Drew S. Days, III

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Drew Saunders Days III
Drew S. Days, III.jpg
40th Solicitor General of the United States
In office
May, 1993 – July, 1996
President Bill Clinton
Preceded by Kenneth Starr
Succeeded by Walter E. Dellinger III (Acting)
Assistant United States Attorney General for the Civil Rights Division
In office
President Jimmy Carter
Personal details
Born (1941-08-29) August 29, 1941 (age 73)
Atlanta, Georgia
Political party Democratic

Drew Saunders Days III (born August 29, 1941)[1] is an American lawyer, who served as United States Solicitor General from 1993 to 1996 under President Bill Clinton. He also served as the first African American Assistant Attorney General for the Civil Rights Division in the Carter Administration from 1977 to 1980.[2] He is the Alfred M. Rankin Professor of Law at Yale Law School, assuming that post in 1992, and joining the Yale Law faculty in 1981.[3] Since 1997, he has also headed the Supreme Court and appellate practice at Morrison & Foerster LLP and was of counsel at the firm's Washington, D.C. office until his retirement from the firm in December, 2011.[4] He earned his law degree at Yale Law School in 1966.[5] He has been admitted to practice law before the United States Supreme Court, and in the states of Illinois and New York.[6]

Education and early career[edit]

He graduated from New Rochelle High School in New Rochelle, New York, before going on to earn an undergraduate degree from Hamilton College, and a law degree from Yale Law School. Upon graduation from law school, he briefly practiced law in Chicago, Illinois, before becoming a Peace Corps volunteer in Honduras.

Returning to the United States in 1969, he became first assistant counsel at the NAACP Legal Defense and Educational Fund in New York City. Days worked at LDF for eight years litigating a range of civil rights cases.[6]

Appointments and professorship[edit]

In 1977, President Jimmy Carter nominated him to serve as the Assistant Attorney General for Civil Rights in the United States Department of Justice. His tenure was marked by an aggressive enforcement of the nation’s civil rights laws.[6]

Mr. Days served in the Department of Justice until 1981 when he joined the faculty of the Yale Law School. In 1988 he founded the Orville H. Schell Jr. Center for Human Rights at Yale Law School and served as its director until 1993.[3]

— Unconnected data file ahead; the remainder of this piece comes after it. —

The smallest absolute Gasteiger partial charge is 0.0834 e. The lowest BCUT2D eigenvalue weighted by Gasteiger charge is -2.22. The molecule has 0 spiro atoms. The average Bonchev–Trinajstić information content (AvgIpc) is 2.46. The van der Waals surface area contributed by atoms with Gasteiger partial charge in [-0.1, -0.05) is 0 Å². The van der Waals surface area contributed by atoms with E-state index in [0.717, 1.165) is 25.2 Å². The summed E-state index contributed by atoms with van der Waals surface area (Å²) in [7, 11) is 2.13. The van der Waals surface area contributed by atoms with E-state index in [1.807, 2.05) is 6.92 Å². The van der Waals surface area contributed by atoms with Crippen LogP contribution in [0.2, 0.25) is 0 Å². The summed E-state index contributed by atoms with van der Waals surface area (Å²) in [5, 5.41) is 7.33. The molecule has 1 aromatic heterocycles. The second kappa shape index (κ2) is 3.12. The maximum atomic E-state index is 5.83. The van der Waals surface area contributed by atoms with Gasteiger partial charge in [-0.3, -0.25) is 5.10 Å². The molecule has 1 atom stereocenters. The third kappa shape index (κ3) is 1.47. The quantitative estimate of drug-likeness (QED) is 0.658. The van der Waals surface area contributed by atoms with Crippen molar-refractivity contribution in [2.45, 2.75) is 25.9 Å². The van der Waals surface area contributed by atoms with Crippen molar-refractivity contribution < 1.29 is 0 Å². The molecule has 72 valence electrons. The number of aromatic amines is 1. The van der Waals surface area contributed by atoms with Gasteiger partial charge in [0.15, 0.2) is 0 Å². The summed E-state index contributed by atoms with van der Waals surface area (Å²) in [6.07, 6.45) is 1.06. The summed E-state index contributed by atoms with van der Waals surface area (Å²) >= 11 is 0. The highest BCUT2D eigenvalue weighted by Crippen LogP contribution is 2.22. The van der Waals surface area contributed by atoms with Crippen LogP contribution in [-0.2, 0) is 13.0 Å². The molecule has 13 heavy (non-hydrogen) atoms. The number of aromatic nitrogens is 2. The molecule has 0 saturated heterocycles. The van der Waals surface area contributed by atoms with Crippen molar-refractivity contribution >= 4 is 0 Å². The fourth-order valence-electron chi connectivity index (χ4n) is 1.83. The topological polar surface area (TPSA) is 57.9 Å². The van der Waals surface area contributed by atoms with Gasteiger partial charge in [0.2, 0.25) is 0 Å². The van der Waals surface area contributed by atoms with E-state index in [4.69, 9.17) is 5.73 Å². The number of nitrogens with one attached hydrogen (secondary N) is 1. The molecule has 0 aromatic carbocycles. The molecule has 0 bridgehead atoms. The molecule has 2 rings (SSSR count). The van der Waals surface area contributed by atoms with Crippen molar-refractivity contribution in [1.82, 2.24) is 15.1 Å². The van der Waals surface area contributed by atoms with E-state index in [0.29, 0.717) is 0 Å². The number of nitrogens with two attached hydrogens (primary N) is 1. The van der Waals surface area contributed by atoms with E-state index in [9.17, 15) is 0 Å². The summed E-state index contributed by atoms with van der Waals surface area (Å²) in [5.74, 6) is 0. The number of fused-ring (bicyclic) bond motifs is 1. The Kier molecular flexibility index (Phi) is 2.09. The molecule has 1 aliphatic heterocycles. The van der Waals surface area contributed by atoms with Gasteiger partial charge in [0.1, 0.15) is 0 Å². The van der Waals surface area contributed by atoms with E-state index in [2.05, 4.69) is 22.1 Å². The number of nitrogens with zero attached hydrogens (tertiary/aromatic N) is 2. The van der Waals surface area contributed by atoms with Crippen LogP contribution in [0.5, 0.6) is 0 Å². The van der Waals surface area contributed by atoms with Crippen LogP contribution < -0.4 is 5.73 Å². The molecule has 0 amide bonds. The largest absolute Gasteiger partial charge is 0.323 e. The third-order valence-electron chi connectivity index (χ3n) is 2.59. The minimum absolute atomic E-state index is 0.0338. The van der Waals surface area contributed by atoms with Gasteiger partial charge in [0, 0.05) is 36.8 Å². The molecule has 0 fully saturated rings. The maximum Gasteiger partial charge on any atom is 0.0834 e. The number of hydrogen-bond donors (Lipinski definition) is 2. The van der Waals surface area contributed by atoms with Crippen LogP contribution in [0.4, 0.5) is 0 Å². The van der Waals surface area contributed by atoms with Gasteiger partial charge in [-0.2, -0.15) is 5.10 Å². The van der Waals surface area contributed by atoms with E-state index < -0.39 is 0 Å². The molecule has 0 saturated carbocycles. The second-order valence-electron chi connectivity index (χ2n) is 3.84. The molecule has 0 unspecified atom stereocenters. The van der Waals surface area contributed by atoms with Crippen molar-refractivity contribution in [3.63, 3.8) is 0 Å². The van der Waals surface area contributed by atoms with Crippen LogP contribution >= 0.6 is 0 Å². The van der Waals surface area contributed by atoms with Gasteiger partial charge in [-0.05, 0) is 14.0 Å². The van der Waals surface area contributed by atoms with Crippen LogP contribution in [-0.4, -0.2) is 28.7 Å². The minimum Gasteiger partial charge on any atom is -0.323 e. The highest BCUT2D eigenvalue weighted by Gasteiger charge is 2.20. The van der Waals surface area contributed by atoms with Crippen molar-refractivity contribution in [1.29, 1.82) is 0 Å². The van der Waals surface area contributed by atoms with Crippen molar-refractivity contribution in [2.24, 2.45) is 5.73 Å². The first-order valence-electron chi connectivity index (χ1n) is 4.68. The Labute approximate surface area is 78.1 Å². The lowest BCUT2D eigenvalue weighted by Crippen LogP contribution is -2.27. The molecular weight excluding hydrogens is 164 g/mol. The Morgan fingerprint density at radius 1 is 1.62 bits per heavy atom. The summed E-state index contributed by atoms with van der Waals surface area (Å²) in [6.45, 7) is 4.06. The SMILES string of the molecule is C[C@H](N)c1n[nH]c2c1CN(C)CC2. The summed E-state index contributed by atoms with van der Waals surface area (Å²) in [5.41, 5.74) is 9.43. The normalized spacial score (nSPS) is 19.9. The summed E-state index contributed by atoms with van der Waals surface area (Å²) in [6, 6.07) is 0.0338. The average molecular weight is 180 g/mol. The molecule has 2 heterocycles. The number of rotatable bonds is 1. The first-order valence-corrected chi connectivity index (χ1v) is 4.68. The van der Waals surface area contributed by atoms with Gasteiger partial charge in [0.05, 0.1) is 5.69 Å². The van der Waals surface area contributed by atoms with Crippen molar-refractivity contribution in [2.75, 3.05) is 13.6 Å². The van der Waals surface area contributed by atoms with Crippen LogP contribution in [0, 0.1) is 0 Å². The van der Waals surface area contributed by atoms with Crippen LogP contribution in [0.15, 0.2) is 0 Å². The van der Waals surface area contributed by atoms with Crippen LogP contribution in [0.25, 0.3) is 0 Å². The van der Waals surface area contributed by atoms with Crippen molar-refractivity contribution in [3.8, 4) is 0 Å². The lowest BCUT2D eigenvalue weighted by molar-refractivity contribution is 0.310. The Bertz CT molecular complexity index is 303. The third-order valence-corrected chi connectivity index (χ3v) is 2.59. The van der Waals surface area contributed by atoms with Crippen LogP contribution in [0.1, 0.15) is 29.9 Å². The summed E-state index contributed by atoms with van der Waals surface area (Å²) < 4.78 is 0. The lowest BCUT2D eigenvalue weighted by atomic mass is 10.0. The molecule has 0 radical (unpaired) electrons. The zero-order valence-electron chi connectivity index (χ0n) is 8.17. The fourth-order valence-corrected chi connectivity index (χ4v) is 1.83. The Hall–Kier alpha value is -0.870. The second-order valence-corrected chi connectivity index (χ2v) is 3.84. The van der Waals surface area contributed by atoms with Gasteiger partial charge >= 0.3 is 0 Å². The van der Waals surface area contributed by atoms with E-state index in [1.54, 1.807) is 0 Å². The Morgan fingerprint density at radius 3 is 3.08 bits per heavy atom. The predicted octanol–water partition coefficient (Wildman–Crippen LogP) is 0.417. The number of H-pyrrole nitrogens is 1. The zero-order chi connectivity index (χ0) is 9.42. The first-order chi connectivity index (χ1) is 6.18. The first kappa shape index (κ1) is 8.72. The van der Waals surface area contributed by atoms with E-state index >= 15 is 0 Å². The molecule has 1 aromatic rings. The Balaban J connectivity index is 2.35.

In 1993 he was nominated by President Clinton to serve as Solicitor General in the Department of Justice. In that position, he was responsible for representing the positions and interests of the United States in arguments before the Supreme Court.[3] Shortly after his appointment, he argued to the Supreme Court that the lower court's decision in Knox v. United States was wrong, even though it had found in favor of the government. He urged the Supreme Court to vacate Knox's conviction for possession of child pornography; they remanded the case to Circuit Court.[7]

Private practice and alumni work[edit]

After leaving the Clinton administration, he returned to Yale Law School and private practice. Days currently continues to be involved in national and international efforts to resolve social and economic issues—including Hurricane Katrina, poverty alleviation, the environment, and juvenile justice.[6]

Days also serves as a trustee at Hamilton College. In 2011, Hamilton opened the Days-Massolo Center[8] with the goal of promoting diversity awareness and fostering dialogue among the wide variety of cultures represented on campus.[9] The center is dedicated to Days and fellow Hamilton trustee Arthur J. Massolo.[10]


External links[edit]

Legal offices
Preceded by
Kenneth Starr
Solicitor General of the United States
Succeeded by
Walter E. Dellinger III